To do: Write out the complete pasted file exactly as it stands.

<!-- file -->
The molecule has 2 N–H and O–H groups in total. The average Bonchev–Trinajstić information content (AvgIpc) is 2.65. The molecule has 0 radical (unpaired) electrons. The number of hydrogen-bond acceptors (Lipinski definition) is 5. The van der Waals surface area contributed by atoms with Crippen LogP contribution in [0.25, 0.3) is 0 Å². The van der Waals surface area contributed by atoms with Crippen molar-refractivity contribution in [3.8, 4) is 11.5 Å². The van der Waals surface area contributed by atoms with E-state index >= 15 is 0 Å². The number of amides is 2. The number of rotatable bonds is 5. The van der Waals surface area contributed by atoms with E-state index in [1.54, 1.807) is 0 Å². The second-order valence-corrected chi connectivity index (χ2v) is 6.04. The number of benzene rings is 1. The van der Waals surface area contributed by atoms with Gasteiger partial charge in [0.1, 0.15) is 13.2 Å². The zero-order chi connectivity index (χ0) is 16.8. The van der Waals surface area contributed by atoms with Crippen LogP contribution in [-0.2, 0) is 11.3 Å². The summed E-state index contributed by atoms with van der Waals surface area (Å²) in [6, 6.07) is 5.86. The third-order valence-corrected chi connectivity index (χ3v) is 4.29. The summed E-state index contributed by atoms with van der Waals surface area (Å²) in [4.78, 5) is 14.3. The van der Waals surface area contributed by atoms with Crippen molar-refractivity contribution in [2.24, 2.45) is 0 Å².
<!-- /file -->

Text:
The molecule has 2 N–H and O–H groups in total. The average Bonchev–Trinajstić information content (AvgIpc) is 2.65. The molecule has 0 radical (unpaired) electrons. The number of hydrogen-bond acceptors (Lipinski definition) is 5. The van der Waals surface area contributed by atoms with Crippen LogP contribution in [0.25, 0.3) is 0 Å². The van der Waals surface area contributed by atoms with Crippen molar-refractivity contribution in [3.8, 4) is 11.5 Å². The van der Waals surface area contributed by atoms with E-state index >= 15 is 0 Å². The number of amides is 2. The number of rotatable bonds is 5. The van der Waals surface area contributed by atoms with E-state index in [1.54, 1.807) is 0 Å². The second-order valence-corrected chi connectivity index (χ2v) is 6.04. The number of benzene rings is 1. The van der Waals surface area contributed by atoms with Gasteiger partial charge in [0.1, 0.15) is 13.2 Å². The zero-order chi connectivity index (χ0) is 16.8. The van der Waals surface area contributed by atoms with Crippen LogP contribution in [-0.2, 0) is 11.3 Å². The summed E-state index contributed by atoms with van der Waals surface area (Å²) in [6, 6.07) is 5.86. The third-order valence-corrected chi connectivity index (χ3v) is 4.29. The summed E-state index contributed by atoms with van der Waals surface area (Å²) in [4.78, 5) is 14.3. The van der Waals surface area contributed by atoms with Crippen molar-refractivity contribution in [2.24, 2.45) is 0 Å².